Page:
But it’s the near-in­stan­ta­neous­ness of the re­sponse and the sense of ef­fort­less surge within a vac­uum that’s more im­pres­sive than the hard num­bers. The way this thing will sling you from a rolling start of say 40km/h, deep into triple dig­its, is prop­erly ad­dic­tive. The in­her­ent stealth also has its own ap­peal. Rather than lament­ing the lack of en­gine note, I quickly be­gan to ap­pre­ci­ate the ab­sence of any au­ral give­away as to ex­actly how hard you’re pin­ning the throt­tle each time you see some clear air. Your mother-in-law will barely look up from her Candy Crush as you slay dawdling traf­fic.

Driv­ing like this will, of course, suck down those stored elec­trons. Audi claims a range of ‘over 400km’ on the WLTP cy­cle, but good luck achiev­ing it. We saw our ini­tial pre­dicted range of 383km at full charge plunge to 230km af­ter only 70km of fairly spir­ited driv­ing, with claimed con­sump­tion av­er­ag­ing 28.5kw/100km. A more likely real-world range on a full charge will prob­a­bly be in 310-340km zone. Will this be enough for most own­ers? Given that’s around three hours’ high­way driv­ing, the like­li­hood is that your blad­der and your kids will de­mand a break be­fore you’d prob­a­bly drive much fur­ther any­way.

As for dy­nam­ics? First im­pres­sions are that the E-tron’s ex­tra weight com­pared with the I-pace feels ev­i­dent in cor­ners and the Audi doesn’t quite match the Jag’s gen­eral ath­leti­cism. Driv­ing the E-tron hard on the amaz­ing Jebel Hafeet moun­tain road on the out­skirts of Al Ain in the UAE – a glassy three-lane rib­bon of bi­tu­men which climbs to an el­e­va­tion of over 1200m in just un­der 12km – was mem­o­rable, but also an ex­er­cise in man­ag­ing weight trans­fer and al­low­ing a gen­er­ous mar­gin in the brak­ing ar­eas. The steer­ing is quick and pre­cise but over-as­sisted at low speed, and not ex­actly or­ganic in terms of feel. Also, de­spite the torque split, the E-tron never feels rear-driven. In­stead, it gets the elec­tric grunt down with al­most clin­i­cal all-fours ef­fi­ciency, and the low cen­tre of grav­ity helps give it a mostly neu­tral stance un­til you re­ally start muscling the nose in tighter turns.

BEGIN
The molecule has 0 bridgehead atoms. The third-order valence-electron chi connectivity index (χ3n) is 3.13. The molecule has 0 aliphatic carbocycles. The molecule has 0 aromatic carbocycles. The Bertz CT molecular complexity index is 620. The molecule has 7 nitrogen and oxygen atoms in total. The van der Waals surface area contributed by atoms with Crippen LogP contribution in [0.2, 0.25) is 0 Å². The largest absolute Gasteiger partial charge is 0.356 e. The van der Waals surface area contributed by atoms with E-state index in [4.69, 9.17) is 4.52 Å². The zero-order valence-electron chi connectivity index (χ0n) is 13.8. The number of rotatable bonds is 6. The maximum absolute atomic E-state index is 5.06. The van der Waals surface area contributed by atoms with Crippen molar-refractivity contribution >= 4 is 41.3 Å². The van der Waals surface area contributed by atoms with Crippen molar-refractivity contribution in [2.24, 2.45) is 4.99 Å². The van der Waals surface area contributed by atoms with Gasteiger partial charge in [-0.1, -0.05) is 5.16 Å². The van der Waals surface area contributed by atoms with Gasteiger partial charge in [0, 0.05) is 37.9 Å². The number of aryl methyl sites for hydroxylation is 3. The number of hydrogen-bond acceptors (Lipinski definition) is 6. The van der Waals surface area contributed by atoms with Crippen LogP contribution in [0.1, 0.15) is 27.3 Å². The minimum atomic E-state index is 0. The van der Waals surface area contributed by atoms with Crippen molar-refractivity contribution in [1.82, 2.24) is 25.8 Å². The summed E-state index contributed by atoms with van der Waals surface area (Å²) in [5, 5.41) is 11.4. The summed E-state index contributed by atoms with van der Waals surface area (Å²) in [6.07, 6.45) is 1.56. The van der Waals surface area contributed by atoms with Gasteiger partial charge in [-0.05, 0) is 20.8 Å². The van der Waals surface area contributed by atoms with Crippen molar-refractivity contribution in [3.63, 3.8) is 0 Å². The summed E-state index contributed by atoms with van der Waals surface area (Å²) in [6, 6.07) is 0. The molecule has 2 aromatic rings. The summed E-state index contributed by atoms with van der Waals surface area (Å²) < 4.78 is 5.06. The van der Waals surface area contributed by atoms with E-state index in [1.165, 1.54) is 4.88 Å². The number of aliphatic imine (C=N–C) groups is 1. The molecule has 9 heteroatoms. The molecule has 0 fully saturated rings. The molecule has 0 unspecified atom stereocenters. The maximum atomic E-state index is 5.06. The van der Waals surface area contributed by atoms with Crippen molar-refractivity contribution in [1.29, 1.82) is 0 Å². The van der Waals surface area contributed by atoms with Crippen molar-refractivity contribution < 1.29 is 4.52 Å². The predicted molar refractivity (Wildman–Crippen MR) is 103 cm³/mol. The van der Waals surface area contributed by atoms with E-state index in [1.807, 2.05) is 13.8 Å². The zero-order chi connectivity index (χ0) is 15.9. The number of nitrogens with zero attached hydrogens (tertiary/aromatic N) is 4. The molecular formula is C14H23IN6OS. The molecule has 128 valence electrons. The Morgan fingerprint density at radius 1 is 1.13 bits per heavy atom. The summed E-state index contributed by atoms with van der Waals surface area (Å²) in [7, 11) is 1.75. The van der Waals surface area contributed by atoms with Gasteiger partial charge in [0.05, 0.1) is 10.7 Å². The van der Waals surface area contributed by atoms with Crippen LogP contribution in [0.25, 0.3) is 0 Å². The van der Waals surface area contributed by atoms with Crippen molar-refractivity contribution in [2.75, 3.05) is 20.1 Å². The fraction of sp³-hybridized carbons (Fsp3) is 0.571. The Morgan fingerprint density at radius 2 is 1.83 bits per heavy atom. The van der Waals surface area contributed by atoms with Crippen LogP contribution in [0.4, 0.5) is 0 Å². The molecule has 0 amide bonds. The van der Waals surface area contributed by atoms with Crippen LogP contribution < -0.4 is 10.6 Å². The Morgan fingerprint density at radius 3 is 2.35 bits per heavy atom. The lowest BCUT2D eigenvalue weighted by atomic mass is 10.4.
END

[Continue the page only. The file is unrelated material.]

But more rel­e­vant to most own­ers will be the E-tron’s ex­cep­tional cruis­ing abil­ity. Wind noise is bril­liantly sup­pressed, and the car is happy to coast on a light throt­tle, the re-gen sys­tem able to be set via wheel pad­dles to be quite sub­tle on down­hill gra­di­ents, de­spite its ef­fi­ciency in cap­tur­ing ki­netic en­ergy.

It all makes for ut­terly tran­quil road-trip­ping, es­pe­cially com­bined with the E-tron’s fine ride. The com­bi­na­tion of a long wheel­base and stan­dard-fit­ment height-ad­justable air sus­pen­sion means it de­liv­ers real pli­ancy, even on the 21-inch wheels fit­ted to the test cars. There’s also a high-rid­ing off-road mode that al­lows ex­plo­ration of mildly rut­ted or rocky ter­rain, if you’re will­ing to chance the tyres.

So, on bal­ance, E-tron emerges as deeply con­vinc­ing, even if it can’t quite claim to re­set the ex­ist­ing bench­marks set by its fledg­ling EV op­po­si­tion. Now we await the ar­rival of Merc’s EQC, due late 2019, for the real high-noon show­down in EV land.



Newspapers in English

Newspapers from Australia

© PressReader. All rights reserved.